“No man in this war has so well told the story of the American fighting man as American fighting men wanted it told,” wrote Harry Truman. “He deserves the gratitude of all his countrymen.”
THIS is the final book of Ernie Pyle’s war reporting. After Africa, Italy, and D-Day on the European continent, Pyle took it the hard way again. There was still the Pacific war to win, and where the fighting was Ernie had to go, soul-sick though he was with the thousands of scenes of death and destruction he had already witnessed.
He was attached to the Navy early in 1945. In the Marianas first and then living with the boys who flew the B-29s over the Japanese homeland, Pyle was experiencing a side of the war that was new to him. Next he joined an aircraft carrier on the invasion of Okinawa. He made the landing with the Marines and saw Okinawa secured.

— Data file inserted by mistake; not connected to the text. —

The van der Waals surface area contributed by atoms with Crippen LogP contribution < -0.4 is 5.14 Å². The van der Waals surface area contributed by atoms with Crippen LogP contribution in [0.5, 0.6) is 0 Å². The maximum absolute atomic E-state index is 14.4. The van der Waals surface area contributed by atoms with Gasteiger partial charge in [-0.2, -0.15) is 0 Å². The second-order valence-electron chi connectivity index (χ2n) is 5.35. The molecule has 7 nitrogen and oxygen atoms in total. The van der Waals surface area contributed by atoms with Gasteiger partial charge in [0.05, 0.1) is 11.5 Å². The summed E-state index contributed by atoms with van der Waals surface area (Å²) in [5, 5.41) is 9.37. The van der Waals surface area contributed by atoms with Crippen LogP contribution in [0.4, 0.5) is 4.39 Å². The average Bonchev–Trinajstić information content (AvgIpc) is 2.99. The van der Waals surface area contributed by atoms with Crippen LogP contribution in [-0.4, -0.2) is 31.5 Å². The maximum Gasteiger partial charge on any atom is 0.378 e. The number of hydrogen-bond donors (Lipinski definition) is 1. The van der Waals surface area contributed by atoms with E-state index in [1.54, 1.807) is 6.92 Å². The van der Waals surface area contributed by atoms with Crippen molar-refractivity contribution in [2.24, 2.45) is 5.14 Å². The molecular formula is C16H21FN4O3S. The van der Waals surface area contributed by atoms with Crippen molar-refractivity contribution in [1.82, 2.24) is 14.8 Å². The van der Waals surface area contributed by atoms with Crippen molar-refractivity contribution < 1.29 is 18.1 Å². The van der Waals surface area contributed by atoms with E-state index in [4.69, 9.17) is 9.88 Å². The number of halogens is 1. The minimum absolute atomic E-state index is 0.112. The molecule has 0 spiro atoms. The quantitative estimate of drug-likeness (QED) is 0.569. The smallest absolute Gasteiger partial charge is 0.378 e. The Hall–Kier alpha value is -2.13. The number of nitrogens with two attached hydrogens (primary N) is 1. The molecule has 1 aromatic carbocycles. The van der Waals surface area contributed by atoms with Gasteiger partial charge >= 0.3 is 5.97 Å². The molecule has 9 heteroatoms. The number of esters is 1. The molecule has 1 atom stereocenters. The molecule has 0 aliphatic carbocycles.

Then his luck ran out. A Japanese bullet killed Ernie Pyle on April 17th, 1945 on Ie Shima, and Americans lost their greatest and best-loved correspondent. Millions mourned the going of this modest man who wrote of the war with all honesty and no pretensions, and whose writings will stand as one of the most vital records of the struggle. LAST CHAPTER is a brief, brave little book to complete that record permanently. There is a sixteen-page picture section and an index of names and places.